Those in Buss' camp contend Douglas was a passionate believer in democracy and moderate politics, someone who played a critical role in establishing Chicago as the nation's transportation center. Douglas also created the state's Democratic political machine, and yet his ability to set aside political differences for love of country serves as a noble contrast to today's venomous partisanship.

On top of all that, some Douglas supporters say in near-blasphemy, it's time to consider this: Douglas made Abraham Lincoln.

"It's pretty clear," Buss said. "Without Douglas, you don't get Lincoln."

Born in Vermont, Douglas came to Quincy, Ill., at 20 years old, taught school, obtained a law license and set up a practice in Jacksonville. While lobbying in what was then the state capital of Vandalia in 1834, he met state legislator Lincoln. According to Douglas biographer Reg Ankrom, Lincoln was unimpressed and encouraged colleagues to ignore the fiery lobbyist.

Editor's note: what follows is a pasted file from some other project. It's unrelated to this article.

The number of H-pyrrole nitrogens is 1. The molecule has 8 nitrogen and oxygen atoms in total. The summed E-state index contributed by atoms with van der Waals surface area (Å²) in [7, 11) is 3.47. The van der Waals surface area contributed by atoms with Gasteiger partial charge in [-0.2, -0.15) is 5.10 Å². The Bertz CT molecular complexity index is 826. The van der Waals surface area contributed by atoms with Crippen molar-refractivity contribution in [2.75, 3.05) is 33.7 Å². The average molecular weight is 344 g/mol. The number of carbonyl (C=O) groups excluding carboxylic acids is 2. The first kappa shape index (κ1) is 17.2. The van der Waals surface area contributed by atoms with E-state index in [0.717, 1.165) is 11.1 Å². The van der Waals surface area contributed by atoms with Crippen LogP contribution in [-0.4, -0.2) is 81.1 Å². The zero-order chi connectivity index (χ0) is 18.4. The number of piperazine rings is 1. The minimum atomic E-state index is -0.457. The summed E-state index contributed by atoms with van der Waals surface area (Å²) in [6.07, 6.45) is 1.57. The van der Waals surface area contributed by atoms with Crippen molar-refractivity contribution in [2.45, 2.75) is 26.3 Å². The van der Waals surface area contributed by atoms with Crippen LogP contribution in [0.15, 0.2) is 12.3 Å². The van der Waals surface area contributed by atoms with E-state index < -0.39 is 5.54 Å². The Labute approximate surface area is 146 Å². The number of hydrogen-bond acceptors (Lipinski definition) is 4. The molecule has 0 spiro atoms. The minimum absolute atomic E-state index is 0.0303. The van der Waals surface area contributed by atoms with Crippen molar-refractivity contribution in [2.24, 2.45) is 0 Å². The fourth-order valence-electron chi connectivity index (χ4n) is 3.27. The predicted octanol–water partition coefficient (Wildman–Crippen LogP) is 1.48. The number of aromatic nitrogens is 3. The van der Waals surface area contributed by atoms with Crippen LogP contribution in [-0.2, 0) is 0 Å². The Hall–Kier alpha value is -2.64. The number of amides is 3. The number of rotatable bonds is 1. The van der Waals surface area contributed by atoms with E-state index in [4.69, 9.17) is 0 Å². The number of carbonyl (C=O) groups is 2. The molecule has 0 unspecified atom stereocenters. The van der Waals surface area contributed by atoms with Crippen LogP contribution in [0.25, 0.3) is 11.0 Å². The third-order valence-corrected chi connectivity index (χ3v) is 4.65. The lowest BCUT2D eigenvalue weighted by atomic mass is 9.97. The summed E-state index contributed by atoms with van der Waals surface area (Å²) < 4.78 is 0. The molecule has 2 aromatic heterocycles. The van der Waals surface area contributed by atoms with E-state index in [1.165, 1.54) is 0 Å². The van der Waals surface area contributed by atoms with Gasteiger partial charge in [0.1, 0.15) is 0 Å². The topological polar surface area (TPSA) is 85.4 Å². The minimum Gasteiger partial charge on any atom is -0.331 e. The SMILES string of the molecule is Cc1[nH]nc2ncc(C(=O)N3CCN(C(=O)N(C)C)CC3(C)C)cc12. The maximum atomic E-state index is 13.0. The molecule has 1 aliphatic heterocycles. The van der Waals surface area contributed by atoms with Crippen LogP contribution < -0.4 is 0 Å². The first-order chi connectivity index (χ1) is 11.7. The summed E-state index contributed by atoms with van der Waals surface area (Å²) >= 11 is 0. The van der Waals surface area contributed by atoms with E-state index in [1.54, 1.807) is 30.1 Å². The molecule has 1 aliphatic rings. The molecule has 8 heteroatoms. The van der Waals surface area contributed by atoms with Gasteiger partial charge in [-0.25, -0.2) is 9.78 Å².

But Douglas was at the start of a staggering political ascent, sprung from a party organizational model he learned in upstate New York and brought to Illinois. By the time he was elected to Congress in 1843, Douglas had served as a state's attorney, legislator, secretary of state and Illinois Supreme Court justice.

Historical references also indicate he courted Mary Todd before she chose the tall guy.